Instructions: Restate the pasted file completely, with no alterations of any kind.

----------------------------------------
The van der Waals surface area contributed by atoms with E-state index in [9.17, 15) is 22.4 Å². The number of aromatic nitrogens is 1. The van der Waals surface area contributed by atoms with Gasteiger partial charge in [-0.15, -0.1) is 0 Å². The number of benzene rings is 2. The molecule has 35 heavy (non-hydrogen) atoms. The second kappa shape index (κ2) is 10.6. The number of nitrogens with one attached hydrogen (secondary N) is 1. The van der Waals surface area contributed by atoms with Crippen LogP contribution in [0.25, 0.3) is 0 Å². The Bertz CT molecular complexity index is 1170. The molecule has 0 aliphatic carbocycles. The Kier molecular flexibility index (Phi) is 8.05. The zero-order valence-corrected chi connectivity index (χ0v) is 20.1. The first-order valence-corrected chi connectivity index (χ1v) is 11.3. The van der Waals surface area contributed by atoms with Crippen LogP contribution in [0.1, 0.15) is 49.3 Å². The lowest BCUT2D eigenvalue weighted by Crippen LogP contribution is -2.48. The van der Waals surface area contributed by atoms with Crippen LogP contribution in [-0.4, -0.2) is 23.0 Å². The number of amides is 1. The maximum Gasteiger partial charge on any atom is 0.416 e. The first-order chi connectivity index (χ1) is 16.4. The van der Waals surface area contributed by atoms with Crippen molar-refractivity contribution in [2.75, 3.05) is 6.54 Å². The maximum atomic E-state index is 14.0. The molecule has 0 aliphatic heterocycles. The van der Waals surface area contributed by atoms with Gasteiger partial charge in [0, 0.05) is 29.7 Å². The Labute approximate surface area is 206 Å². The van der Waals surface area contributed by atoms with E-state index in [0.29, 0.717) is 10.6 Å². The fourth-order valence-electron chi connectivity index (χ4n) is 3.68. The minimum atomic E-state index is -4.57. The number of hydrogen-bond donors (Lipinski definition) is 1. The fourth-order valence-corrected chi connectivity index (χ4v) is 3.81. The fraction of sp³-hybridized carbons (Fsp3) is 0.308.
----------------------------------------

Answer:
The van der Waals surface area contributed by atoms with E-state index in [9.17, 15) is 22.4 Å². The number of aromatic nitrogens is 1. The van der Waals surface area contributed by atoms with Gasteiger partial charge in [-0.15, -0.1) is 0 Å². The number of benzene rings is 2. The molecule has 35 heavy (non-hydrogen) atoms. The second kappa shape index (κ2) is 10.6. The number of nitrogens with one attached hydrogen (secondary N) is 1. The van der Waals surface area contributed by atoms with Crippen LogP contribution in [0.25, 0.3) is 0 Å². The Bertz CT molecular complexity index is 1170. The molecule has 0 aliphatic carbocycles. The Kier molecular flexibility index (Phi) is 8.05. The zero-order valence-corrected chi connectivity index (χ0v) is 20.1. The first-order valence-corrected chi connectivity index (χ1v) is 11.3. The van der Waals surface area contributed by atoms with Crippen LogP contribution in [0.1, 0.15) is 49.3 Å². The lowest BCUT2D eigenvalue weighted by Crippen LogP contribution is -2.48. The van der Waals surface area contributed by atoms with Crippen LogP contribution in [-0.4, -0.2) is 23.0 Å². The number of amides is 1. The maximum Gasteiger partial charge on any atom is 0.416 e. The first-order chi connectivity index (χ1) is 16.4. The van der Waals surface area contributed by atoms with Crippen molar-refractivity contribution in [2.75, 3.05) is 6.54 Å². The maximum atomic E-state index is 14.0. The molecule has 0 aliphatic heterocycles. The van der Waals surface area contributed by atoms with Gasteiger partial charge in [0, 0.05) is 29.7 Å². The Labute approximate surface area is 206 Å². The van der Waals surface area contributed by atoms with E-state index in [0.29, 0.717) is 10.6 Å². The fourth-order valence-electron chi connectivity index (χ4n) is 3.68. The minimum atomic E-state index is -4.57. The number of hydrogen-bond donors (Lipinski definition) is 1. The fourth-order valence-corrected chi connectivity index (χ4v) is 3.81. The fraction of sp³-hybridized carbons (Fsp3) is 0.308.